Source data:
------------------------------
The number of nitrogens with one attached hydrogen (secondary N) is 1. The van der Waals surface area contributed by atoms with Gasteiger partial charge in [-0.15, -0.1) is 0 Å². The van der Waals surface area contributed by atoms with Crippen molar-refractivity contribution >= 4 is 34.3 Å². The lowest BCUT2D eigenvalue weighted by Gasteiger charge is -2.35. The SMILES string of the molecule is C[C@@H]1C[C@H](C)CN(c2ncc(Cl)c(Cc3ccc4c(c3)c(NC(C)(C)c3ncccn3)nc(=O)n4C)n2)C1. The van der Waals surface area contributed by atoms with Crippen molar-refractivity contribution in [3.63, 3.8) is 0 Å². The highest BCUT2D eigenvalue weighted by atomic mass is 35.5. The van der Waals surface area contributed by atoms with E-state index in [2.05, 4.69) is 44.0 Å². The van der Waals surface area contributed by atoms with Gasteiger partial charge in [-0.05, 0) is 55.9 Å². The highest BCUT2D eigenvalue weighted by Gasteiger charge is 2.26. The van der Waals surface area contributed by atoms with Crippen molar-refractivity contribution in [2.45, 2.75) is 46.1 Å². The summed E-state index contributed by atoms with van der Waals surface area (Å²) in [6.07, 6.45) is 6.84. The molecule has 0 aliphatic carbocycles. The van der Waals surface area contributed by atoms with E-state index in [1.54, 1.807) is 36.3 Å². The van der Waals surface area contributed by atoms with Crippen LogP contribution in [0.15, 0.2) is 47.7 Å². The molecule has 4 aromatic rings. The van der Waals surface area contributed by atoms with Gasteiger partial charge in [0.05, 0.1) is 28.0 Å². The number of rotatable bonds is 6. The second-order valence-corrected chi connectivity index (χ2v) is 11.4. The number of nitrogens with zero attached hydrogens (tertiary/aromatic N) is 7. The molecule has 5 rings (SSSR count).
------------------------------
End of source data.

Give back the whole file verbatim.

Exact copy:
The number of nitrogens with one attached hydrogen (secondary N) is 1. The van der Waals surface area contributed by atoms with Gasteiger partial charge in [-0.15, -0.1) is 0 Å². The van der Waals surface area contributed by atoms with Crippen molar-refractivity contribution >= 4 is 34.3 Å². The lowest BCUT2D eigenvalue weighted by Gasteiger charge is -2.35. The SMILES string of the molecule is C[C@@H]1C[C@H](C)CN(c2ncc(Cl)c(Cc3ccc4c(c3)c(NC(C)(C)c3ncccn3)nc(=O)n4C)n2)C1. The van der Waals surface area contributed by atoms with Crippen molar-refractivity contribution in [3.63, 3.8) is 0 Å². The highest BCUT2D eigenvalue weighted by atomic mass is 35.5. The van der Waals surface area contributed by atoms with E-state index in [2.05, 4.69) is 44.0 Å². The van der Waals surface area contributed by atoms with Gasteiger partial charge in [-0.05, 0) is 55.9 Å². The highest BCUT2D eigenvalue weighted by Gasteiger charge is 2.26. The van der Waals surface area contributed by atoms with Crippen molar-refractivity contribution in [2.45, 2.75) is 46.1 Å². The summed E-state index contributed by atoms with van der Waals surface area (Å²) in [6.07, 6.45) is 6.84. The molecule has 0 aliphatic carbocycles. The van der Waals surface area contributed by atoms with E-state index in [1.54, 1.807) is 36.3 Å². The van der Waals surface area contributed by atoms with Crippen LogP contribution in [0.15, 0.2) is 47.7 Å². The molecule has 4 aromatic rings. The van der Waals surface area contributed by atoms with Gasteiger partial charge in [0.05, 0.1) is 28.0 Å². The number of rotatable bonds is 6. The second-order valence-corrected chi connectivity index (χ2v) is 11.4. The number of nitrogens with zero attached hydrogens (tertiary/aromatic N) is 7. The molecule has 5 rings (SSSR count).